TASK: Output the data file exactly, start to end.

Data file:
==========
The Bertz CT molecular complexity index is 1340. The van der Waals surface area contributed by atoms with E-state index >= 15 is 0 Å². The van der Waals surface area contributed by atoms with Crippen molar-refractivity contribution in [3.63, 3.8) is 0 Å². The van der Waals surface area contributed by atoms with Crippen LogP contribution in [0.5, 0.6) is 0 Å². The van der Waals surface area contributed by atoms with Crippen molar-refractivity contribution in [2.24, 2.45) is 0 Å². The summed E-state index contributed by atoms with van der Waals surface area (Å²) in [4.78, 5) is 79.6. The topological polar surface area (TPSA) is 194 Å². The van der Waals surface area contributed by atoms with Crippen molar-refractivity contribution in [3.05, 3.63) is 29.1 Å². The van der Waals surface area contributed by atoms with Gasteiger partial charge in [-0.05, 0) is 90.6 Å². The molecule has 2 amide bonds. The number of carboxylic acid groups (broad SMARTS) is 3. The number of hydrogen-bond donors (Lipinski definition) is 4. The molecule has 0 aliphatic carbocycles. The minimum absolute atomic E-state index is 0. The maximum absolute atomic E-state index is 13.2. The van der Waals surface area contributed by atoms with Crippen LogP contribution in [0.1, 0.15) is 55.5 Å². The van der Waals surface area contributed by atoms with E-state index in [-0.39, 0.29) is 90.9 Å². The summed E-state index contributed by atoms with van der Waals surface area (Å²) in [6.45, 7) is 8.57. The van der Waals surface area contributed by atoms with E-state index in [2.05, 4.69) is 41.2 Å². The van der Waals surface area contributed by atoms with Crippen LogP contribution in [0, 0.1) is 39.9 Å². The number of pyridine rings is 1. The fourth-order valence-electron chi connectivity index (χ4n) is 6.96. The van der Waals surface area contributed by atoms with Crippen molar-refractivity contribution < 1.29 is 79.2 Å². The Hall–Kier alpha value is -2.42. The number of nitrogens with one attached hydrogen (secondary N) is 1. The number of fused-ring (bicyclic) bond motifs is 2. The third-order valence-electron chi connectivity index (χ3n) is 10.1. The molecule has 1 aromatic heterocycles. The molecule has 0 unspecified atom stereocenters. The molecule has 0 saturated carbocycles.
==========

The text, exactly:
The Bertz CT molecular complexity index is 1340. The van der Waals surface area contributed by atoms with E-state index >= 15 is 0 Å². The van der Waals surface area contributed by atoms with Crippen molar-refractivity contribution in [3.63, 3.8) is 0 Å². The van der Waals surface area contributed by atoms with Crippen LogP contribution in [0.5, 0.6) is 0 Å². The van der Waals surface area contributed by atoms with Crippen molar-refractivity contribution in [2.24, 2.45) is 0 Å². The summed E-state index contributed by atoms with van der Waals surface area (Å²) in [4.78, 5) is 79.6. The topological polar surface area (TPSA) is 194 Å². The van der Waals surface area contributed by atoms with Crippen molar-refractivity contribution in [3.05, 3.63) is 29.1 Å². The van der Waals surface area contributed by atoms with Gasteiger partial charge in [-0.05, 0) is 90.6 Å². The molecule has 2 amide bonds. The number of carboxylic acid groups (broad SMARTS) is 3. The number of hydrogen-bond donors (Lipinski definition) is 4. The molecule has 0 aliphatic carbocycles. The minimum absolute atomic E-state index is 0. The maximum absolute atomic E-state index is 13.2. The van der Waals surface area contributed by atoms with Crippen LogP contribution in [0.1, 0.15) is 55.5 Å². The van der Waals surface area contributed by atoms with E-state index in [-0.39, 0.29) is 90.9 Å². The summed E-state index contributed by atoms with van der Waals surface area (Å²) in [6.45, 7) is 8.57. The van der Waals surface area contributed by atoms with E-state index in [2.05, 4.69) is 41.2 Å². The van der Waals surface area contributed by atoms with Crippen LogP contribution in [0, 0.1) is 39.9 Å². The number of pyridine rings is 1. The fourth-order valence-electron chi connectivity index (χ4n) is 6.96. The van der Waals surface area contributed by atoms with Crippen molar-refractivity contribution < 1.29 is 79.2 Å². The Hall–Kier alpha value is -2.42. The number of nitrogens with one attached hydrogen (secondary N) is 1. The number of fused-ring (bicyclic) bond motifs is 2. The third-order valence-electron chi connectivity index (χ3n) is 10.1. The molecule has 1 aromatic heterocycles. The molecule has 0 unspecified atom stereocenters. The molecule has 0 saturated carbocycles.